BACK TO NATURE
Thanks to the trend for clean, green living, words like ‘natural’ and ‘organic’ are now frequently applied to cosmetics. But what do they really mean, are eco beauty products effective, and what ingredients should you avoid? Elise Wilson takes a closer lo
– natural and organic beauty decoded
It’s hard to imagine a time when the words ‘natural’ and ‘organic’ weren’t part of everyday life. Thanks to increased awareness around the number of synthetic chemicals we ingest through our food and the cosmetics we use on our skin – not to mention the impact manufacturing products and their packaging has on the environment – the trend for clean, green living is more popular than ever.
If you already eat organically, recycle regularly, and use eco-friendly cleaning products, then you’re more than ready to take the plunge into natural beauty – and you’re not alone. In the past year, demand for natural/organic skincare sky-rocketed by 21.4 per cent in New Zealand, according to pharmacy data. So it’s safe to say this is one beauty trend that isn’t just a temporary fad.
“There exists clear evidence of a shift in people’s buying behaviour towards brands that have a positive impact on the world, and look after the environment and their wellbeing,” says Lisa Wilson, international communications manager for Trilogy. “People are becoming aware that what is put on the body is absorbed through the skin into our systems – and therefore is just as important as what is consumed.”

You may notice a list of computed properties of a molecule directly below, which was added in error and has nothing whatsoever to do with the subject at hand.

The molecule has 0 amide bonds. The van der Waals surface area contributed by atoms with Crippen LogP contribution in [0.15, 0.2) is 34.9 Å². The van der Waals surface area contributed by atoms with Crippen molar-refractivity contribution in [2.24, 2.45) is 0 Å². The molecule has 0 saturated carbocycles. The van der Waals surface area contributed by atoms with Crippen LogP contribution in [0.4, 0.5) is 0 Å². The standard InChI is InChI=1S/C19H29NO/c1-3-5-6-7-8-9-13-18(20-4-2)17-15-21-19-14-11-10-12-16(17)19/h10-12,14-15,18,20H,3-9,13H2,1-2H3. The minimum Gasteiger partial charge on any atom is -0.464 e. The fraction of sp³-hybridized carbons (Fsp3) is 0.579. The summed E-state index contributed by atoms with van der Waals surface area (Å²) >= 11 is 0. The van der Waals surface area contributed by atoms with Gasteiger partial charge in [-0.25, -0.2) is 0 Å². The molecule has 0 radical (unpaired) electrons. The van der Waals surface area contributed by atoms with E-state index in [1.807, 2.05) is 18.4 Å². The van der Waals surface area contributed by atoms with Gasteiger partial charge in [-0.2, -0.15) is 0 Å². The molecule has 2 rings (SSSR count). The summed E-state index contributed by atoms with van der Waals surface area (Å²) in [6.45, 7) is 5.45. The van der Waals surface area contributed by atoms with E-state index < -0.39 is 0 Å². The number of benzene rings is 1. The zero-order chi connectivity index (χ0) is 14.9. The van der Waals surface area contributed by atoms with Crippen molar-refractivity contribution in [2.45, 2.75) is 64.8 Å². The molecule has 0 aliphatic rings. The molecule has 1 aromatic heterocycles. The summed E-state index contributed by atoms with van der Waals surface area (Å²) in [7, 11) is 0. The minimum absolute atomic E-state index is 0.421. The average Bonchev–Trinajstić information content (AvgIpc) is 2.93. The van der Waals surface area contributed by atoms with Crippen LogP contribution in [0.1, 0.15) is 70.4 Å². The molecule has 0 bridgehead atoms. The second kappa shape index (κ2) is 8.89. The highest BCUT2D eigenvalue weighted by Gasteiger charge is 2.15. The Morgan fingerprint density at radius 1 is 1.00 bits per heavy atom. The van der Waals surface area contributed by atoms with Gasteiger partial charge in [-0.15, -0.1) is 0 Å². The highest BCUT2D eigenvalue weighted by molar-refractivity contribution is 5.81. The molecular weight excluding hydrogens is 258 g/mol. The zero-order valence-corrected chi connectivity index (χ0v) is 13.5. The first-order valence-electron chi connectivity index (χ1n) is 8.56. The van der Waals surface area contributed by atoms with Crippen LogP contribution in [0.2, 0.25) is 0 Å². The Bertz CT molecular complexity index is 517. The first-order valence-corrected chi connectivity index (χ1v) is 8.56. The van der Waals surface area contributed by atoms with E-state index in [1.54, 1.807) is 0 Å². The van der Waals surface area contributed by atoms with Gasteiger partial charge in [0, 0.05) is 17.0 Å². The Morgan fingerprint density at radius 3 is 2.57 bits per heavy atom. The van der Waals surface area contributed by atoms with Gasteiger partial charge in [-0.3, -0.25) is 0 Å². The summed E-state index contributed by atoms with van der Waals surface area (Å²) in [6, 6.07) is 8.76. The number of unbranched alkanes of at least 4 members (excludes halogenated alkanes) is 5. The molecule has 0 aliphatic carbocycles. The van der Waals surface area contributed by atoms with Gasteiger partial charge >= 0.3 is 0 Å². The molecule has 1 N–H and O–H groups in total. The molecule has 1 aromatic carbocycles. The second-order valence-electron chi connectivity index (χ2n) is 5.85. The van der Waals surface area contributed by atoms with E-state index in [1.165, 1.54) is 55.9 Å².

While this all makes sense, the question remaining on most people’s lips is ‘do natural products actually work?’ Luckily, the answer is yes – choosing eco-friendly cosmetics doesn’t mean you have to sacrifice results. In fact, plant-based beauty products can be even more effective than their man-made competitors, thanks to a plethora of superfood ingredients and increasingly sophisticated formulas, and brands are only too happy to prove it.
“Premium natural and organic skincare not only allows you to get as close to nature as possible, but brands are now also bringing to the market scientific validation too,” says Deborah Sampson, global brand specialist for Antipodes.
So, if you’re ready to make the switch, where should you begin? What’s the difference between natural, organic and certified organic and what ingredients are best avoided? Here, we explain the terminology and give you the lowdown on how to hunt out the best nature has to offer.
Skinfood,$23. Weleda Ashley & Co Wash Locks Balanced Shampoo and Conditioner, $40 each.